Asked and Answered


By Steve Thorpe

John M. Dempsey is an attorney at Dickinson Wright and was just elected president of the Michigan Historical Commission. His legal experience of more than three decades includes energy, legislative, public utility, and telecommunications law. He currently focuses on administrative and regulatory issues facing clients in the telecommunications, electric, and natural gas sectors. He is also author of “Michigan and the Civil War: A Great and Bloody Sacrifice” published by the History Press. He also co-authored with his brother Dave “Ink Trails: Michigan’s Famous and Forgotten Authors,” just published by MSU Press.

Thorpe: Attorney and historian … is it a natural fit?

Clearly for me, yes. I became an attorney out of love for our constitutional form of government, and the law is all about precedent or making history. My history interest predates my career in the law by a few years: I was fascinated by the Civil War as early as the third grade. It’s turning out to be the next phase of what I’m about.

Thorpe: The commission dates back to 1913. Can you give us some of the history behind the keepers of the history?

The Commission managed the State’s official history programs for its first 50 years, turning it over to the Department of State when the 1963 Constitution was adopted. It had a budget, staff, and responsibility for keeping the State’s history flame burning. It published monographs and “Michigan History,” which evolved into a magazine. The adoption of the Constitution meant the Commission would continue to shepherd the State Historical Marker program while becoming more of an advisor and advocate to State government. In 2007 it was assigned the role of helping Michigan commemorate the Civil War Sesquicentennial. It also takes on selected projects like Capitol Park and the U.S. Grant House.

On August 25, the Commission will host a tribute ceremony at the Antietam Battlefield commemorating our Civil War forebears.

Today, seven members are appointed by the governor, the other two by the House speaker and Senate majority leader. Most are relatively new appointees (I’ve been on since 2007). We are nonpartisan. We are to a person passionate about elevating Michigan history to the place in our cultural fabric it should attain.

Thorpe: Explain the relationship between the Historical Commission and the DNR.

Dempsey: The Commission is housed in DNR with the professional historians of the Michigan Historical Center. The Center receives a small amount of general funding. We seek to work collaboratively with the DNR, and the long history of our State parks and contribution to our quality of life makes it a very god fit. All 9 commissioners are citizen volunteers who serve without compensation.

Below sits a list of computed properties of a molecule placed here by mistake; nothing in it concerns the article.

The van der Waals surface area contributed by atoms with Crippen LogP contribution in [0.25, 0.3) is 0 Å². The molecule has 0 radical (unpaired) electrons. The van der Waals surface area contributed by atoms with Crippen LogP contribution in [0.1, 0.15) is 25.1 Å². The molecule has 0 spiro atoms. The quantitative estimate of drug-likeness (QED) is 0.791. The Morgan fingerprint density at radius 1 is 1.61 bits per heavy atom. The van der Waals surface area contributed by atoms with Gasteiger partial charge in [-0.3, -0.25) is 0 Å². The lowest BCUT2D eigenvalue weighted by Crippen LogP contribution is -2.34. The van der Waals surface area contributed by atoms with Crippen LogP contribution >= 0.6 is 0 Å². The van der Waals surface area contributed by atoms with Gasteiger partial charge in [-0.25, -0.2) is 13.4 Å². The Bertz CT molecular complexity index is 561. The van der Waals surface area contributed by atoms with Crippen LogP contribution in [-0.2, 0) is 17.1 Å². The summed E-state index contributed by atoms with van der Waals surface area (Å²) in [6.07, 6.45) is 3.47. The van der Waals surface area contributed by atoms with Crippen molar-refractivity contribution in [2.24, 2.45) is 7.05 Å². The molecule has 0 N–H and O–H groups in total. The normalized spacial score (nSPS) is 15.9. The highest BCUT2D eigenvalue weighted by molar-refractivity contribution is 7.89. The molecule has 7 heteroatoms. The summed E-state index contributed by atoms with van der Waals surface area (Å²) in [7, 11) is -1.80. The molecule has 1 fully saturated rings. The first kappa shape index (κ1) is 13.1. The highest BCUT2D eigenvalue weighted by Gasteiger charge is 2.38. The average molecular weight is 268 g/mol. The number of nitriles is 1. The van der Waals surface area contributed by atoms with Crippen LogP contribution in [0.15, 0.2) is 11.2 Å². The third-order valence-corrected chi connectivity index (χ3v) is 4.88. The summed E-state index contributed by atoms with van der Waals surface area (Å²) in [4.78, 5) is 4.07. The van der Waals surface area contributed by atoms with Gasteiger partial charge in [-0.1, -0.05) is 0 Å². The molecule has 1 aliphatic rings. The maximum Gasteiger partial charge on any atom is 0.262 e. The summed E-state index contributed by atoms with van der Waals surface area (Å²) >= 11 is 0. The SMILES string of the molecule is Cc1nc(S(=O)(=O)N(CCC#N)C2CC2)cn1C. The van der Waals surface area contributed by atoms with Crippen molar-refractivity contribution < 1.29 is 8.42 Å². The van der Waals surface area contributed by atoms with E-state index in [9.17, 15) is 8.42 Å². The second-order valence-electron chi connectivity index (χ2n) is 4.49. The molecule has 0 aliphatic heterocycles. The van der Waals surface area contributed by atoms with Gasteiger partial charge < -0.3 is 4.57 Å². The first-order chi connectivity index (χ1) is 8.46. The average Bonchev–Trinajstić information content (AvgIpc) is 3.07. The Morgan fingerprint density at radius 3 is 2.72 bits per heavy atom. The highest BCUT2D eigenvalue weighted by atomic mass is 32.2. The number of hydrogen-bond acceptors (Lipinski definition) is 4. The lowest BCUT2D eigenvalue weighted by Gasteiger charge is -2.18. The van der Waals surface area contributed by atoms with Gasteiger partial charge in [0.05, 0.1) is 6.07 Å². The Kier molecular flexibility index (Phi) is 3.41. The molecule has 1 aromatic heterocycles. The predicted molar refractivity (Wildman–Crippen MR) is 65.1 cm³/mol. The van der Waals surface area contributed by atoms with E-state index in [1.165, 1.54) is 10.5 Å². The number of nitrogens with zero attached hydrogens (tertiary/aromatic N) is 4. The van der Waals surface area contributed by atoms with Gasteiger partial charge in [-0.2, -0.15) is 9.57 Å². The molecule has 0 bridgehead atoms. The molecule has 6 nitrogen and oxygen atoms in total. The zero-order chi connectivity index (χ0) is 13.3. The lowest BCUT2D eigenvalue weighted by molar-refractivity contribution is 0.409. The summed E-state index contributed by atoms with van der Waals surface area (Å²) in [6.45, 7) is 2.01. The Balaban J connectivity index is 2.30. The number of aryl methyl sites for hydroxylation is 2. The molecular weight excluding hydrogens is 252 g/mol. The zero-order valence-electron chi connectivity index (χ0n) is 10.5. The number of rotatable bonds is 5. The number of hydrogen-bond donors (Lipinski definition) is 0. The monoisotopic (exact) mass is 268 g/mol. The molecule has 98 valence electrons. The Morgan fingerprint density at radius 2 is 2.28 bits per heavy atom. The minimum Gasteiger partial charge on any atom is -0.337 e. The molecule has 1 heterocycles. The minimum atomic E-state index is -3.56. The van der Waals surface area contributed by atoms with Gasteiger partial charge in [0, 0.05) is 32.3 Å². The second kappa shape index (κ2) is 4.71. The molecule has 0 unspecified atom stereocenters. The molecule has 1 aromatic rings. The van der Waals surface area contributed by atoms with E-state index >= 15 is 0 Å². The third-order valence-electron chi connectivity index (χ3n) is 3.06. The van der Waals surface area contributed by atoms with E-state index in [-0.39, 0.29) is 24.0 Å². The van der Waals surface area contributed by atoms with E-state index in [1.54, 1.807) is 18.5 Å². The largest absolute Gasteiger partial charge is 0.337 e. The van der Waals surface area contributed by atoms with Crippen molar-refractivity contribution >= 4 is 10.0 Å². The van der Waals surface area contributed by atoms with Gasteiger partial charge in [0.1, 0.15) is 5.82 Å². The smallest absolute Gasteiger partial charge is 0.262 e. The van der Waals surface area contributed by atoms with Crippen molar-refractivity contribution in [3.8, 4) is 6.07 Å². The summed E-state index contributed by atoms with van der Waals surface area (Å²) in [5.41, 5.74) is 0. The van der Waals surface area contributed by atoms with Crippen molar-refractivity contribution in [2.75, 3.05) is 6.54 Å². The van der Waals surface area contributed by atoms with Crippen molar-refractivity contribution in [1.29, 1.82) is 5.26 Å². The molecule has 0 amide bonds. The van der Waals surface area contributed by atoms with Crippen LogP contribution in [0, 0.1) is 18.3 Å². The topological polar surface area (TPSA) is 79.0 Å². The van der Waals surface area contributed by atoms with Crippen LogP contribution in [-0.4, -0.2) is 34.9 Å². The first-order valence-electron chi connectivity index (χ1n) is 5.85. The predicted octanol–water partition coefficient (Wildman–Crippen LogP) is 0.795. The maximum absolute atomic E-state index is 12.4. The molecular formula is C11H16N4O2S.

Thorpe: Which museums are involved with the commission and what are their roles?

Dempsey: We advise the State Historical Museums system, from Lansing to Fayette. And two of our newest members have day jobs running the Gerald R. Ford and The Henry Ford museums.

Thorpe: What are the Archives of Michigan?

Dempsey: The Archives are a key part of the Center, maintaining Michigan’s official and collected records and images. It used to be the place where people visited to do research. Increasingly, it has much more to offer by taking collections online, accepting opportunities to preserve priceless private collections, and envisioning new channels to save our heritage. The State Archivist, Mark Harvey, is a Michigan treasure.

Thorpe: Any future plans for the group you can share?

Dempsey: Next year’s our Centennial celebration with lots planned. It’s an opportunity to celebrate 100 years of public appreciation for our heritage. It is also the time to develop a plan for the next century, strategizing how Michigan government should work with the many individuals and organizations that are committed, despite many obstacles, to promote our history. What investment strategy is required for assets that taxpayers have spent hard-earned dollars to construct? What public/private partnership is optimal? How can our Commission best serve the people of Michigan as we journey down new paths?

In 2013 the Civil War Sesqui will see a heavy Gettysburg focus (Michigan had a key role). Plus look for a reinvented Olympics-quality Marker program that seeks to use new technology and play into Michigan tourism. There are ways to emphasize themes in existing and to-be-developed markers like conservation and civil rights (to name just two). Our partners at the Michigan History Foundation will also play an important role.